At the Vendée Globe, the last of them are at the finish line: They've All Won - Sports

At the Vendée Globe, the last of them are at the finish line: They’ve All Won – Sports

Ultimately, Sam Davis comes up with something special. A few miles from her destination, a solo British navigator abruptly stopped the course line that would lead her straight to Les Sables d’Olonne and the end of her world tour. Few people record the maneuver. Because, on the one hand, night falls over France, and no sailors are late. On the other hand, what will become a major gesture can only be seen on the tracker on February 25th – as a curved red ribbon that gradually appears as the circumference of the heart over the course of the evening.

Davies draws a thank you very much at sea with her path. It’s her way of showing her appreciation for the support that made your journey possible. Since it was linked to a donation campaign to enable life-saving operations for children with heart disease, their “Initiatives-Coeur” campaign can report assistance to 102 children.

One of them wears a chunky orange life jacket when Davis picks it up on the arch of her race yacht so they can both receive applause as they enter Les Sables harbor.

Whoever arrives is a winner, it is a principle of the Vendée Globe. To finish such a 27,000-mile journey is a daunting task for anyone taking it. Also for Finn Ari Ossela, who was the last to arrive on Thursday after 116 days alone at sea. Although the 58-year-old flight captain was unconcerned with speed, he is the second-fastest captain ever in this continuous circumnavigation of the Earth.

Probably soon his name will be forgotten as well as the name of all his predecessors, which took up to 163 days (Jean-Francois Coast, 1990) and 158 days (Pascual de Gregorio, 2001) and left with the one-time attempt. It was the adventure of their life, and they didn’t want to turn it into a profession. In any case, none of those who came to the finish line returned. Most of them did not start again.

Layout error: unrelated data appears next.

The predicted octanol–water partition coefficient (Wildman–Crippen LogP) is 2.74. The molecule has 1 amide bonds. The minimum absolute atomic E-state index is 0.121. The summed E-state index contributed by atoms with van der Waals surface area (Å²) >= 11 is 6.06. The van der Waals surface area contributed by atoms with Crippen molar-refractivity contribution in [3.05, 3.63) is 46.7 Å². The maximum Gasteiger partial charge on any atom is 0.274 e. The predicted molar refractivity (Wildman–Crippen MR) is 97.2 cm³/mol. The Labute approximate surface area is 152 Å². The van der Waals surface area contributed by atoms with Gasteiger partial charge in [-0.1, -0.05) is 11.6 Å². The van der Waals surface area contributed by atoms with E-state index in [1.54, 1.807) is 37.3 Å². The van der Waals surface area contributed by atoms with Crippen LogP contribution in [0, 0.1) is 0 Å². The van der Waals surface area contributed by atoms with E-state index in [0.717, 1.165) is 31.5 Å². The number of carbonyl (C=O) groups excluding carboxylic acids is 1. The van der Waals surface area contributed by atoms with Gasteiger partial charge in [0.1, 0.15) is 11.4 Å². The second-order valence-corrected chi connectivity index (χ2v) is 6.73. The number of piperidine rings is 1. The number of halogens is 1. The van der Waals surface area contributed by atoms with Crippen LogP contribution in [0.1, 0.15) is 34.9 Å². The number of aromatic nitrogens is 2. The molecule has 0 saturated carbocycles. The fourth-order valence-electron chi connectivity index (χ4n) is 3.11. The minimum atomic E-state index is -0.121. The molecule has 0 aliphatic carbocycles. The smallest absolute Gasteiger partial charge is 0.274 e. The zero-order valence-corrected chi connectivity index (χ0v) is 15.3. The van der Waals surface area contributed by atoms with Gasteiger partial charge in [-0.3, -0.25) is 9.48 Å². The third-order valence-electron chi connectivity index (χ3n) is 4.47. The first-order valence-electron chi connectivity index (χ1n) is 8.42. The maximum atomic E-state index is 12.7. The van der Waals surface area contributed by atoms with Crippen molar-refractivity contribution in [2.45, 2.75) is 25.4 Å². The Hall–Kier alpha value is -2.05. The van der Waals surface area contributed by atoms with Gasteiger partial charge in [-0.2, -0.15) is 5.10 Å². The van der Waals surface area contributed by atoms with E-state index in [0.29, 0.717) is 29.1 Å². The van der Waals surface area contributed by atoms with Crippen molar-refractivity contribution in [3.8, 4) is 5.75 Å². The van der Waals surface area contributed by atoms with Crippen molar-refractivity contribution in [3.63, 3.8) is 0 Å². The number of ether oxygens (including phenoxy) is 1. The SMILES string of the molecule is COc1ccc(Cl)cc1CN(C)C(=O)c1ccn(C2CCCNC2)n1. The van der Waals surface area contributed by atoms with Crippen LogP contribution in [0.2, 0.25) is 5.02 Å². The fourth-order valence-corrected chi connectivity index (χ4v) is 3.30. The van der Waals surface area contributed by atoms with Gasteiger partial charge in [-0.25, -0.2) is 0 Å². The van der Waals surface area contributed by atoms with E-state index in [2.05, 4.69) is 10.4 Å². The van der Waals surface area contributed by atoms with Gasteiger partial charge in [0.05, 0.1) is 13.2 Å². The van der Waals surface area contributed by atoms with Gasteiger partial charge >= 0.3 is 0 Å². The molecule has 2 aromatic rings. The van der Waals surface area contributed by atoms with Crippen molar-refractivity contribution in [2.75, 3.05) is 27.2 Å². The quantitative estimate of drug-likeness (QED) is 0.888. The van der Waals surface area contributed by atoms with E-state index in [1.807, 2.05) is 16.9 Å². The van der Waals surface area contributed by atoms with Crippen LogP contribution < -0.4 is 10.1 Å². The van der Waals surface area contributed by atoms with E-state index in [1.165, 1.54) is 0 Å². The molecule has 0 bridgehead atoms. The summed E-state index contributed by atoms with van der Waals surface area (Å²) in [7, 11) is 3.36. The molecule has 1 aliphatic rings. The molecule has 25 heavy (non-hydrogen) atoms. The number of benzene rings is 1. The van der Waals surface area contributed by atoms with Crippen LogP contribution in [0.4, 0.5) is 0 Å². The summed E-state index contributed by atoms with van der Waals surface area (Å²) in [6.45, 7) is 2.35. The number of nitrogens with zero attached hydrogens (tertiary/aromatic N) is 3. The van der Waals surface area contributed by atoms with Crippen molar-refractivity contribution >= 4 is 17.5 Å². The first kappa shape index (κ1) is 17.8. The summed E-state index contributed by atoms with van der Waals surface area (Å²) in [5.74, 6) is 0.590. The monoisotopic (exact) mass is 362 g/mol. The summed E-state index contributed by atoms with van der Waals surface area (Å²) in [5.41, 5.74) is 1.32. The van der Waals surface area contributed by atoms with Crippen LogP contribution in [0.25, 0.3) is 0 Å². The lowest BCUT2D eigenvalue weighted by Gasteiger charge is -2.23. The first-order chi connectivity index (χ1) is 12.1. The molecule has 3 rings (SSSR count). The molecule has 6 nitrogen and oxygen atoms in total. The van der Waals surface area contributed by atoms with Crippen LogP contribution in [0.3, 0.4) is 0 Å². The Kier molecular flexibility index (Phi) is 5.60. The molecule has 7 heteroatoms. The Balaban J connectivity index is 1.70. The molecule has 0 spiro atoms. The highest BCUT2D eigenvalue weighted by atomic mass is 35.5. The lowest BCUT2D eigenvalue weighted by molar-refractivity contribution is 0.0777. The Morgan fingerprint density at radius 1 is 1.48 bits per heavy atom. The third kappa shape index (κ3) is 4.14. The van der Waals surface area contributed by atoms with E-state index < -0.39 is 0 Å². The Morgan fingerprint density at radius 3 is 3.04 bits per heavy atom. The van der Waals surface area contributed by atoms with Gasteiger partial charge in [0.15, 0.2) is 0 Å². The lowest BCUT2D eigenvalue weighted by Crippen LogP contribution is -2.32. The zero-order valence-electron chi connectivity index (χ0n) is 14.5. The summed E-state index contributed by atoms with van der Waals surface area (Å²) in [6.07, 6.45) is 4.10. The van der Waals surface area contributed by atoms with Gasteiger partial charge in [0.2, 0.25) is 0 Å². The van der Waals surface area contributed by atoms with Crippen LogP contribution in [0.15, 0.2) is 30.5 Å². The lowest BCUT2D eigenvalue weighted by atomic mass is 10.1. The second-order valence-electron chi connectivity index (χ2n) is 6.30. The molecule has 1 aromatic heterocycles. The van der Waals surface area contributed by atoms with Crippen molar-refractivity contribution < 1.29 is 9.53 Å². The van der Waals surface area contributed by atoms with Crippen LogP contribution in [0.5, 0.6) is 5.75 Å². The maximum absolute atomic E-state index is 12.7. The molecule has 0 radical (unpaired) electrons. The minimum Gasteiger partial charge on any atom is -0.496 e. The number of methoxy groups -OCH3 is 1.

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It should not be seen as a curse to sail behind the field

Except for Sebastian Distremao. He completed the world tour four years ago with a long delay, but comforted his steadily growing audience with amusing glimpses about his floating wreckage, which he unwaveringly saved from collapse with endless tricks. He would answer each day with the same greeting: “Welcome to the office.”

When he started again underfunded and in an almost competitive car, history would only repeat itself. Desperate to look original, he built himself an environmentally friendly cover made of papier-mâché, which instantly disintegrated into its components in inclement weather for the first few days. Problems did not diminish after that. When electronic controls broke down, he gave up and went to New Zealand.

It should not be seen as a curse to sail behind the field. For some extremists like Jérémie Beyou, who started out as candidates, the role of the beaten track turned out to be a stroke of luck. After a number of victories – most recently at the Volvo Ocean Race in 2018, which he won with “Dongfeng” – the 44-year-old needed only one victory in the Vendée Globe to complete his sailing career.

Isabelle Joshki also reached the finish line.Photo: AFP

When he was forced to turn back after an injury and started racing again nine days late, he did not do so in a good mood and confidence, but as the one who saw himself deprived of an opportunity. “It wasn’t the race I was expecting, I can’t deny it,” Pew said looking back. “At first I found it difficult to motivate myself.” Charal’s sponsor must have urged him to keep his promises. After all, he financed one of the best and most expensive boats in the fleet.